Source: NC Newsline
Republican North Carolina State Treasurer Dale Folwell hit out at the Republican-controlled General Assembly after they passed a budget that included a provision restricting access to public records, NC Newsline reported.
Included within the $30 billion North Carolina state budget, which has now become law, is a provision allowing lawmakers to exempt themselves from the state’s public records law and keep their records secret.
Folwell, who is also running for governor in 2024, spoke with the media about the un-democratic budget provision. Having served four terms in the state legislature before becoming treasurer, he told reporters that the provision is problematic.
“By allowing individual lawmakers to determine what records are public and what material can be destroyed without ever seeing the sunshine of public view creates a system that does not have standards or accountability,” said Folwell. “It prevents the public from learning who and what influence[s] certain decision-making on their behalf.”
Giving credit where it’s due, this doesn’t appear to be some sort of ploy to gain the voters’ trust – Folwell and the Treasurer’s office received the North Carolina Open Government Coalition’s “Sunshine Award” last year for making efforts to improve transparency and fulfill public records requests, NC Newsline reported.
Folwell said that he hopes the provision will be reexamined.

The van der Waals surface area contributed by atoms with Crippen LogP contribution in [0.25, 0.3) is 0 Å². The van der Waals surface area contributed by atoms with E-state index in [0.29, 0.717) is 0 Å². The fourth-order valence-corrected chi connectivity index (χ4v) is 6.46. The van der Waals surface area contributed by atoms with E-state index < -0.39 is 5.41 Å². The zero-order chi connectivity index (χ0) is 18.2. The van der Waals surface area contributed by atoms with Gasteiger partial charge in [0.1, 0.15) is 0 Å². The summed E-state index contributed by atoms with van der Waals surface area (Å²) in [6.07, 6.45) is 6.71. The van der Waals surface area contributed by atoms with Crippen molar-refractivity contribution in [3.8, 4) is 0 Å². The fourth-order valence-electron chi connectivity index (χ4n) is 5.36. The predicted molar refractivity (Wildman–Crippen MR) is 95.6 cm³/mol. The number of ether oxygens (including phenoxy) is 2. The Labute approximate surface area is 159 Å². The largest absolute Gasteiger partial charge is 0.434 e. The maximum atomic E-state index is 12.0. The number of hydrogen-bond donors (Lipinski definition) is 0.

“I think that as members of the General Assembly actually look at how this jumped up on the table, and for what problem is it actually trying to solve, there’s always an opportunity, and really [at the] snap of a finger for them to undo this,” he said.
Brooks Fuller, director of the North Carolina Open Government Coalition, called the provision a devastating blow to public access.
According to Fuller, lawmakers now have “full discretion to decide whether they want to release certain records that would otherwise be subject to disclosure. This provision … covers basically everything under the sun.”
“I think the most likely result is that this will really undermine the ability of the press to inform the people of North Carolina about what’s going on in the General Assembly,” he told WFAE in an interview. “It will basically create a black box over there in Raleigh, where it’s difficult to get good, verifiable, authentic information.”
Of course, legislators could decide to reverse their decision – but based on everything we know about legislative Republicans, it’s extremely unlikely.
“That obviously will be their decision,” said Folwell.